Research: Careful program design can increase public support for a higher gas tax, new mileage tax

Mineta Transportation Institute’s fifth annual transportation tax survey could guide legislation
June 25, 2014
San José, CA

Do Americans dislike gas tax increases as much as conventional wisdom implies? Not necessarily, according to a new Mineta Transportation Institute research report, What Do Americans Think about Federal Tax Options to Support Public Transit, Highways, and Local Streets and Roads? Results from Year Five of a National Survey. The study finds that support depends on how the tax is structured and described, with some options supported by a clearn majority of Americans. The study was conducted by Asha Weinstein Agrawal, PhD, and Hilary Nixon, PhD.

“The generally accepted belief is that Americans would not support any kind of new transportation tax or tax increase,” said Dr. Agrawal. “However, the results from all five years of this survey have shown that people will support new or increased taxes under certain conditions. For example, they prefer that the funds are specified for particular purposes, such as transportation infrastructure maintenance, safety enhancements, and addressing environmental issues.”

The survey results across all five years show that opinions have changed little in that period, though support for the taxes has in general increased slightly.

Key 2014 findings related to raising taxes include:

  • Of the 11 transportation tax options tested, five had majority support.
  • Linking tax increases to safety, maintenance, or environmental benefits increased support at least ten percentage points among all the socio-demographic groups examined.
  • Support levels varied considerably by the type of tax. When taxes were described with no information other than the tax type, a new sales tax was much more popular than either a gas tax increase or a new mileage tax.

Key 2014 findings specific to public transit include:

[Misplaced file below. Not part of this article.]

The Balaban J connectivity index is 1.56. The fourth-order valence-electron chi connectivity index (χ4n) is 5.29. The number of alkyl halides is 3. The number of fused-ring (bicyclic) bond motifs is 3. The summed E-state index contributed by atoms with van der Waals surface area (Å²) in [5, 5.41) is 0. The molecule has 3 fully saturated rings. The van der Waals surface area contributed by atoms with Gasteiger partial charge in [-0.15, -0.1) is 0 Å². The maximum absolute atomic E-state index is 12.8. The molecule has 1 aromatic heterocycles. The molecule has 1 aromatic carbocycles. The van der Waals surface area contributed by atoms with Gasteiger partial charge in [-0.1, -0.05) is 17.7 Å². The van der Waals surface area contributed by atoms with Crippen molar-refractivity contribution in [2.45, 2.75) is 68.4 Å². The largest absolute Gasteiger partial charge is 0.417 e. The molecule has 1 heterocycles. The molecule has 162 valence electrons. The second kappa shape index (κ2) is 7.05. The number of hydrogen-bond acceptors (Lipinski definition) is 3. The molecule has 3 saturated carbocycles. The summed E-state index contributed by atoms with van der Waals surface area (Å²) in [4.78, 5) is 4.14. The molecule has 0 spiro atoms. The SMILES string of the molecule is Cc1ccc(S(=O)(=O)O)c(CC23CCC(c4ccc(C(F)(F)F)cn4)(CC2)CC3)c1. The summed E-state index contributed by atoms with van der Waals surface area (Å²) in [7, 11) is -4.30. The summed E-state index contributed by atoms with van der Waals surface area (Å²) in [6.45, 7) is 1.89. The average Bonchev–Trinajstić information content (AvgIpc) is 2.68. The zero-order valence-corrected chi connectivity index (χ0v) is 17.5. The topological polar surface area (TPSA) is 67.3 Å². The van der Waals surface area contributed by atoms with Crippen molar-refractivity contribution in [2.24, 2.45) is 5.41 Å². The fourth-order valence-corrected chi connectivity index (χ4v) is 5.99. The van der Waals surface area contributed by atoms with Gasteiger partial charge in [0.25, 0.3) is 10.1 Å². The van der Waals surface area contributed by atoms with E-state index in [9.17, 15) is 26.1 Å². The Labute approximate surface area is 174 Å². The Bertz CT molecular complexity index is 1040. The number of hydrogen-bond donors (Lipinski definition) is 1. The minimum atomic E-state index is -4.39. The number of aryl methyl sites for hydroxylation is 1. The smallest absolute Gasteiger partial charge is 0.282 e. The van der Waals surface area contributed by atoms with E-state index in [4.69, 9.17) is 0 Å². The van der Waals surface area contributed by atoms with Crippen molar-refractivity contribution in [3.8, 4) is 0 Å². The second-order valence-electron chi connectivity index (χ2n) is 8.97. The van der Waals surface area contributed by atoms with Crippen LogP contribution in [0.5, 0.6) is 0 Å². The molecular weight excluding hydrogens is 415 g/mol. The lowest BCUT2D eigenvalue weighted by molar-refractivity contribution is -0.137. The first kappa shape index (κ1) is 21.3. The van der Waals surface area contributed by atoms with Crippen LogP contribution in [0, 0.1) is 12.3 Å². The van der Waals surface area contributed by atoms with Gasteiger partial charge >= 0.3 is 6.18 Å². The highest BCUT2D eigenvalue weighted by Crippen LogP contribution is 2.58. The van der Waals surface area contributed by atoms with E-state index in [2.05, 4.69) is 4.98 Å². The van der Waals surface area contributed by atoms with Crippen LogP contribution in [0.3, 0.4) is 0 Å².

• A large majority (79 percent) said that expanding and improving transit services in their state should be a high or medium government priority.
  • Almost two-thirds (64 percent) supported spending current gas tax revenues on transit, though the majority did not support increasing gas taxes or transit fares to improve transit.
  • Only about one-third of respondents knew that the federal government helps to fund public transit.

The random-digit-dial telephone survey tested national support for federal gas, mileage, and sales tax options to raise revenue for transportation purposes. Multiple variations on the mileage-tax and gas-tax concepts were presented to test relative support levels among the options.

A total of 1,503 adults completed the survey in either English or Spanish. For the full sample, which included both land-line and cell-phone numbers, the margin of error was ± 2.53 percentage points at the 95 percent confidence level. Because this survey project is assessing trends in public support for federal transportation taxes, most survey questions were the same for all five years.

For a free PDF of the MTI research report, go to


Asha Agrawal, PhD, is director of the MTI National Transportation Finance Center and also an associate professor and chair of urban and regional planning at San José State University. Her research and teaching interests in transportation policy and planning include transportation finance, pedestrian and bicycle planning, and planning and transportation history. She has a BA from Harvard University in folklore and mythology, an MSc from the London School of Economics and Political Science in urban and regional planning, and a PhD from the University of California, Berkeley in city and regional planning.

Hilary Nixon, PhD, is an associate professor of urban and regional planning at San José State University. Her research and teaching interests in environmental planning and policy focus on the relationship between environmental attitudes and behavior, particularly with respect to waste management and linkages between transportation and the environment. She has a BA from the University of Rochester in environmental management and a PhD in planning, policy, and design from the University of California, Irvine.


MTI conducts research, education, and information transfer programs focusing on surface transportation policy and management issues, especially related to transit. MTI was established by Congress in 1991 as part of the Intermodal Surface Transportation Efficiency Act and won national re-designation competitions in 2002, 2006 and 2011. The Institute is funded by Congress through the US DOT Research and Innovative Technology Administration, by the California Legislature through Caltrans, and public and private grants. In 2006 the US Department of Homeland Security selected MTI as a National Transportation Security Center of Excellence. The internationally respected members of the MTI Board of Trustees represent all major surface transportation modes. MTI is affiliated with San Jose (CA) State University’s College of Business.